White and other researchers are revealing that a seemingly countless number of factors determine how our surroundings influence us. These can include a person’s background and life circumstances, the quality and duration of exposure and the activities performed in it.

Generally speaking, evidence suggests that green spaces are good for those of us who live in urban areas. Those who reside near parks or trees tend to enjoy lower levels of ambient air pollution, reduced manmade noise pollution and more cooling effects (something that will become increasingly useful as the planet warms).

Wellington, New Zealand

The research shows that green spaces are good for urban dwellers, which should be welcome news to residents of Wellington, New Zealand (Credit: Getty Images)

Natural spaces are conducive to physical and social activities – both of which are associated with myriad benefits of their own.

Time in nature has been linked to reduced physical markers of stress. When we are out for a stroll or just sitting beneath the trees, our heart rate and blood pressure both tend to go down. We also release more natural ‘killer cells’: lymphocytes that roam throughout the body, hunting down cancerous and virus-infected cells.

Researchers are still trying to determine why this is so, although they do have a number of hypotheses. “One predominate theory is that natural spaces act as a calming backdrop to the busy stimuli of the city,” says Amber Pearson, a health geographer at Michigan State University. “From an evolutionary perspective, we also associate natural things as key resources for survival, so we favour them.”

This does not necessarily mean that urban denizens should all move to the countryside, however.

City residents tend to suffer from more asthma, allergies and depression – but they also tend to be less obese, at a lower suicide risk and are less likely to get killed in an accident

City residents tend to suffer from higher levels of asthmaallergies and depression. But they also tend to be less obese, at a lower risk of suicide and are less likely to get killed in an accident. They lead happier lives as seniors and live longerin general. (Read more aboutfive of the world’s healthiest cities).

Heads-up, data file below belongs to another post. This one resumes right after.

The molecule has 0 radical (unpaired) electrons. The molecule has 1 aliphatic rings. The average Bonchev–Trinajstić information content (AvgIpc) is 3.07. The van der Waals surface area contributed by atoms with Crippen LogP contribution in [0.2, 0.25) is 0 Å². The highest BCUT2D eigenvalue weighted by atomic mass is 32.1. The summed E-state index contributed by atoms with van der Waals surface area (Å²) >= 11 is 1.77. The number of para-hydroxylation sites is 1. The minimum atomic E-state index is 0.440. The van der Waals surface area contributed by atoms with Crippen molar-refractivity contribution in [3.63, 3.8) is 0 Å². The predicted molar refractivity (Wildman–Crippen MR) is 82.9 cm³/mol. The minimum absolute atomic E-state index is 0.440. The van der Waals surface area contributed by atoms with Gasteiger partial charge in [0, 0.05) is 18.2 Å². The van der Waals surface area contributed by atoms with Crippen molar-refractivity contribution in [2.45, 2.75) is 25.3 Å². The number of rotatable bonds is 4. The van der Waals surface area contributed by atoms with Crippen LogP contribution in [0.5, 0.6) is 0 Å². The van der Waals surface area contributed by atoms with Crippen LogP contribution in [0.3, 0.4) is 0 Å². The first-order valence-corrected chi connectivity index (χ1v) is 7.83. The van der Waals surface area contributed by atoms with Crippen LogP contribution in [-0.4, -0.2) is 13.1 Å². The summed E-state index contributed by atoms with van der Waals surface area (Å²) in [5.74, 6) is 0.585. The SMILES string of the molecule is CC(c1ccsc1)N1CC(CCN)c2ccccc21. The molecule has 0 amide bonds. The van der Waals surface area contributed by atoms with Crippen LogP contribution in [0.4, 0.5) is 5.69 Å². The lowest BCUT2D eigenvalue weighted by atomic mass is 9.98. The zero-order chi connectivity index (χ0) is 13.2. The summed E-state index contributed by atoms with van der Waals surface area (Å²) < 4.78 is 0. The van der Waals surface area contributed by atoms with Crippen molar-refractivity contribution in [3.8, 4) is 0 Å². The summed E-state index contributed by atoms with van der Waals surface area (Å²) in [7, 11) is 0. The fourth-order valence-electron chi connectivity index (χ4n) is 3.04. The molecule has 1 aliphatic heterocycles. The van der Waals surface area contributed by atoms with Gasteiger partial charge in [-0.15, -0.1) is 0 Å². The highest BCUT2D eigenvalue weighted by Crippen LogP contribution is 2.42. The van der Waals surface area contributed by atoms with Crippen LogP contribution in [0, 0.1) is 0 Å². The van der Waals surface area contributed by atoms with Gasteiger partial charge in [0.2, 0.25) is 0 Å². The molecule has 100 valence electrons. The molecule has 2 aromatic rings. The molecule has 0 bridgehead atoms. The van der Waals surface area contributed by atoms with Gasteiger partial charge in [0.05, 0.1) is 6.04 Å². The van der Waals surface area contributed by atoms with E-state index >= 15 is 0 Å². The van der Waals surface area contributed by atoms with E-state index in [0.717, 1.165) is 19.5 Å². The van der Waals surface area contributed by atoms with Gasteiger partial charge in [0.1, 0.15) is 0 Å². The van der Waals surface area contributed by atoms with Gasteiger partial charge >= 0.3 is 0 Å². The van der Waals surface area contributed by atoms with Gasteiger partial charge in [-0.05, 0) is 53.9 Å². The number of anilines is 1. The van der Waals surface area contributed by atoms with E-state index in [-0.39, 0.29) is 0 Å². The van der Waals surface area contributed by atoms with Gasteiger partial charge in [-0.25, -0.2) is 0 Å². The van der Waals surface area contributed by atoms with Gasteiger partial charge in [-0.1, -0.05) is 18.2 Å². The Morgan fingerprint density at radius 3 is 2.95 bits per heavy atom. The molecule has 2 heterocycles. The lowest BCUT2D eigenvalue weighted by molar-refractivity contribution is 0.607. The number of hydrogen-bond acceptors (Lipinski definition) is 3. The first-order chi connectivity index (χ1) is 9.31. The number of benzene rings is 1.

City-dwellers live longer than their countryside counterparts and are happier as seniors

City-dwellers live longer than their countryside counterparts and are happier as seniors (Credit: Getty Images)

Although we tend to associate cities with pollution, crime and stress, living in rural locales may entail certain costs as well. Disease-carrying insects and arachnids can detract from the health factor of that otherwise idyllic cabin in Maine, for example.

In other cases, rural pollution poses a major threat. In India, air pollution contributed to the deaths of 1.1 million citizens in 2015 – with rural residents rather than urban ones accounting for 75% of the victims. This is primarily because countryside dwellers are at greater risk of breathing air that is polluted by burning of agricultural fields, wood or cow dung (used for cooking fuel and heat).

Indonesia’s slash and burn-style land clearing likewise causes a blanket of toxic haze that lasts for months and sometimes affects neighbouring countries, including Singapore, Malaysia and Thailand. Meanwhile, smoke pollution from fires lit in South America and southern Africa has been known to make its way around the entire southern hemisphere. (That said, the air in the southern hemisphere is generally cleaner than in the northern hemisphere – simply because there are fewer people living there).

Pollution can kill more people in the countryside than the cities

Because of practices like agricultural clearing, pollution can kill more people in the countryside than even in cities (Credit: Getty Images)

It’s not just developing countries, either: wildfires in the western US are wreaking havoc on air quality, while pollution from fertilizers used on farms are detracting from air quality in Europe, Russia, China and the US.

What about the idea of that pure mountain air? It’s true that black carbon aerosols and particulate matter pollution tends to be lower at higher altitudes. But trying to move above air pollution may cause other issues.

While people who live in in places 2,500m or higher seem to have lower mortality from cardiovascular disease, stroke and some types of cancers, data indicate that they also seem to be at an elevated risk of death from chronic pulmonary disease and from lower respiratory tract infections. This is likely at least in part because cars and other vehicles operate less efficiently at higher altitudes, emitting greater amounts of hydrocarbons and carbon monoxide – which is made even more harmful by the increased solar radiation in such places. Living at a moderate altitude of 1,500 to 2,500 meters, therefore, may be the healthiest choice.

It’s not always true that the higher the altitude, the healthier the place

It’s not always true that the higher the altitude, the healthier the place (Credit: Getty Images)

There is a strong argument to be made for living near the sea – or at least near some body of water